can you? Ah, the Hollywood
patriarchy in action!
Trillian picks the Captain’s pocket, makes fun of his ID picture (come
on, he can’t help it, he’s an Englishman), takes his electronic
passcard, and, because there’s no cash in the wallet, tosses is off
the side. How rude!
Once I got my wallet stolen, and yeah, I didn’t expect to get
the money back, but I finally found the rest of the stuff, the ID and
all that, because whoever did it tossed the wallet in a trash can.
Why they didn’t just take the money and put the wallet back, I
don’t know. It would have been longer before I noticed anything was
missing, that way, but nobody ever said crooks were smart. In any case, the Captain isn’t going to be able to find it
if you just toss it overboard. Then
again, I guess consideration for others is not a good attitude for a
career thief. Just before
she goes in, she hears the unearthly moans in the storm of the ghosts of
her guilt. Or the sea
on the Good Ship Lollypop,
Joey has been sneaky, getting past the hold where the mercenaries are
hanging out and into the hold where they’ve got their main cargo,
large long silver cases. Conveniently,
one is not chained to the wall, or otherwise fastened down, and he can
get it open to reveal a torpedo! Unfortunately,
he’s hardly sneaky enough with the armament, and he’s caught and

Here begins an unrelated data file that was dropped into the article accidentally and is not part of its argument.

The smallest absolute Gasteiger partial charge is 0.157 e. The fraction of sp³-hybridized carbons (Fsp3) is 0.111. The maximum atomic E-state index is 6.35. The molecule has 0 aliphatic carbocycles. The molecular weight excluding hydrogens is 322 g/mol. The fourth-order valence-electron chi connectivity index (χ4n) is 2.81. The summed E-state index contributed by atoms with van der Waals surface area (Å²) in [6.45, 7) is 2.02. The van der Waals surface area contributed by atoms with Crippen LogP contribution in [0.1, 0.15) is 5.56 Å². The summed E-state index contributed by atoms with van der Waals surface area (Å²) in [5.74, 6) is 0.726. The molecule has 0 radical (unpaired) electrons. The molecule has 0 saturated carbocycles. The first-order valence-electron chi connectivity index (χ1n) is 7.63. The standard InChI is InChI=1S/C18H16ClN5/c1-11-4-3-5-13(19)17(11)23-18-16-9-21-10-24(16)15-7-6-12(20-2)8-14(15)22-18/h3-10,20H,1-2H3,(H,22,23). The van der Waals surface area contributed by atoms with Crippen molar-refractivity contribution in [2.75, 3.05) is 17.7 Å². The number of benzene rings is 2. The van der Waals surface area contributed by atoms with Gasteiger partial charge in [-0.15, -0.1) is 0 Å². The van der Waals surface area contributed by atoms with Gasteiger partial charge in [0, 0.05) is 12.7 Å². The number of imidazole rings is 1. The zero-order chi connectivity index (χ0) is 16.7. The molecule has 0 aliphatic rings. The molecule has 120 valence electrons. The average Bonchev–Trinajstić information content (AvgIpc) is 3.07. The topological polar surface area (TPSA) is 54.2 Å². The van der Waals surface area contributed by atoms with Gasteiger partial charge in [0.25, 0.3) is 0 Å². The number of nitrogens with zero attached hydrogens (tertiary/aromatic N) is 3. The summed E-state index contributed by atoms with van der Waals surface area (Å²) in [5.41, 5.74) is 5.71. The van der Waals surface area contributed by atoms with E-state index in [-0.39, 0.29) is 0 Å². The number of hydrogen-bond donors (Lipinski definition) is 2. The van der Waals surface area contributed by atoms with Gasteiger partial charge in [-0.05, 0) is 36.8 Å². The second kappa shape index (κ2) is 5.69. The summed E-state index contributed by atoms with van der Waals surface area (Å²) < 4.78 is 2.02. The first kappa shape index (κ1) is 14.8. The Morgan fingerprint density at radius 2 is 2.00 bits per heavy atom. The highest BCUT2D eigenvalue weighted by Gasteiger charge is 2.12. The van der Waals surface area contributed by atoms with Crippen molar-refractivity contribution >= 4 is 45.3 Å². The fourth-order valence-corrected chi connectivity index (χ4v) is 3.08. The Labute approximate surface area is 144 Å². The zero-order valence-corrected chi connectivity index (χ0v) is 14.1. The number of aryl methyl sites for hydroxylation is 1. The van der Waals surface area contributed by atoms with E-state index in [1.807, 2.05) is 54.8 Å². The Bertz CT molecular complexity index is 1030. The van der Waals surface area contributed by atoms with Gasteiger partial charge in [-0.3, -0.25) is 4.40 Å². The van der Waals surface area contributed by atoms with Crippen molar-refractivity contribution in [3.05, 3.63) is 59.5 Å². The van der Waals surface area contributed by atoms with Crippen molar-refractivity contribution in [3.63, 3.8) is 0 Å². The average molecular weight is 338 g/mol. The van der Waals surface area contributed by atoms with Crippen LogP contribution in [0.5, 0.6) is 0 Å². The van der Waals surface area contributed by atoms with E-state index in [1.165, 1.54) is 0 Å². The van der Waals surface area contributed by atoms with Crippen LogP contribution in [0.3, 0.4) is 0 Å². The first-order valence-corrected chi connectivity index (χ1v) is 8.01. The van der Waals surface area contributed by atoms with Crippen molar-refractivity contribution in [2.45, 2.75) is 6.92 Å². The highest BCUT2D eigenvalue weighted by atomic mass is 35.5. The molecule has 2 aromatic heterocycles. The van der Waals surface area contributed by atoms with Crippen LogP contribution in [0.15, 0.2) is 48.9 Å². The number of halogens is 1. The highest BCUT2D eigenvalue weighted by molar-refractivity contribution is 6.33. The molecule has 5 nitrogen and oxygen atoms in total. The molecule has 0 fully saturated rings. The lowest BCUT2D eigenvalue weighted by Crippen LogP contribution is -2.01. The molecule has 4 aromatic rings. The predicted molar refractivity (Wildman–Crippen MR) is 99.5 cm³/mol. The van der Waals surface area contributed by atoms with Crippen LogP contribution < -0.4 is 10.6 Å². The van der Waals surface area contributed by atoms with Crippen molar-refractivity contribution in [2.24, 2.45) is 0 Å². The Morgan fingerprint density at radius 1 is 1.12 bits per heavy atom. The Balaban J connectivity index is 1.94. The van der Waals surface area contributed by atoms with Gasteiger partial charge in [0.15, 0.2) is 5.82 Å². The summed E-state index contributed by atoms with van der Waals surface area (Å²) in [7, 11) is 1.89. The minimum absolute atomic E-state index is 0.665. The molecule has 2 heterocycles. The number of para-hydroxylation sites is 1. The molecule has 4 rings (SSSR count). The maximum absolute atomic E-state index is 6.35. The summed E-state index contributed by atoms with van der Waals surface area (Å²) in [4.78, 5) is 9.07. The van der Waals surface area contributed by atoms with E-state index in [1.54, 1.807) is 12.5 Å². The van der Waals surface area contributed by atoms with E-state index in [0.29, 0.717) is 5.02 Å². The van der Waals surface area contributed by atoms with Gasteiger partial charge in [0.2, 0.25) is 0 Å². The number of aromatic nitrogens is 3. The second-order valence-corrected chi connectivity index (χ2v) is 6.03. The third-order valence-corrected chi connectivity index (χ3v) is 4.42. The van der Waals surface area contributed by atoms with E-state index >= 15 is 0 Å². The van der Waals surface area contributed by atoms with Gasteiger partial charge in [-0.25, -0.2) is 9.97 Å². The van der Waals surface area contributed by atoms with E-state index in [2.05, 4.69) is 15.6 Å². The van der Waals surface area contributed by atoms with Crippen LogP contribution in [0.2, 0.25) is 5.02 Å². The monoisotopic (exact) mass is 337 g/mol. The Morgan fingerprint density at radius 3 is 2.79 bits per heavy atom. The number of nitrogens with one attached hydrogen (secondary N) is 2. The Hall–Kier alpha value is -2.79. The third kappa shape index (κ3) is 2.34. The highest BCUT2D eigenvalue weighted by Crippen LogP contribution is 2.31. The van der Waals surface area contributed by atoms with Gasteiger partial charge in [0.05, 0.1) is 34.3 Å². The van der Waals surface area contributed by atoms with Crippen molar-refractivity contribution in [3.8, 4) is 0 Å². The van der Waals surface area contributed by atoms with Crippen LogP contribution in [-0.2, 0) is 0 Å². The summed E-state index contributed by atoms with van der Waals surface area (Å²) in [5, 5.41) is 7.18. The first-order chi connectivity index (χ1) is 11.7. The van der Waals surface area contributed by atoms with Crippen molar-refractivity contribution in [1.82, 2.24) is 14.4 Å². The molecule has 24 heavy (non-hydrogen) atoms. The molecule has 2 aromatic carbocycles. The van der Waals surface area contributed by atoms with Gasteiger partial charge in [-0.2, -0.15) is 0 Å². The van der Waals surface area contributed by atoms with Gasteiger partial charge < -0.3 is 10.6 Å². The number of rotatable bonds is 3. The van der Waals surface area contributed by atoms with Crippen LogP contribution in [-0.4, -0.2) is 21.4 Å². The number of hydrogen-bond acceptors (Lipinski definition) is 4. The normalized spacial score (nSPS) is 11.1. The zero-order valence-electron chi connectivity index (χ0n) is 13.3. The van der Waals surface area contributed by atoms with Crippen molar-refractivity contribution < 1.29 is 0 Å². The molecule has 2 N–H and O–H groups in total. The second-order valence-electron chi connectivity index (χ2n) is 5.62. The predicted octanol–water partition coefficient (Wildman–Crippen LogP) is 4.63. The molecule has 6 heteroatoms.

roughed up. It’s then
that we get more personality painting, as Finnegan faces off against the
mercs to pull Joey’s butt out of the fire.
Then back to the cruise ship, where we see Trillian trying to
break into the vault. Seems she’s got this modern skeleton key; wish they really
existed, like that little electronic box in Ghost
Dog. Anyway, so she’s
caught, we hear about her record, and she gets tossed in the brig.
Well, not the real brig, because it’s
not finished yet, but something close.
This will keep her safe when the inevitable sea monsters attack.
on the Flying Dutchman, Leila
is stitching up Joey, and we find out they’re involved.
Eewww. Number one,
what do you see in that guy, and number two, good grief, people, please
don’t do that in front of others!
You live with each other on a small boat, always getting in each
other’s way, don’t you think your relationship would have matured to
where you could get past the blasted baby talk?
Sorry. Put I’m sure all of you know what I mean.
Down in the hold, the mercs get issued their “tools” for this
job; nice big rotary rifles, small versions of that minigun that
Governor Jesse Ventura uses in Predator.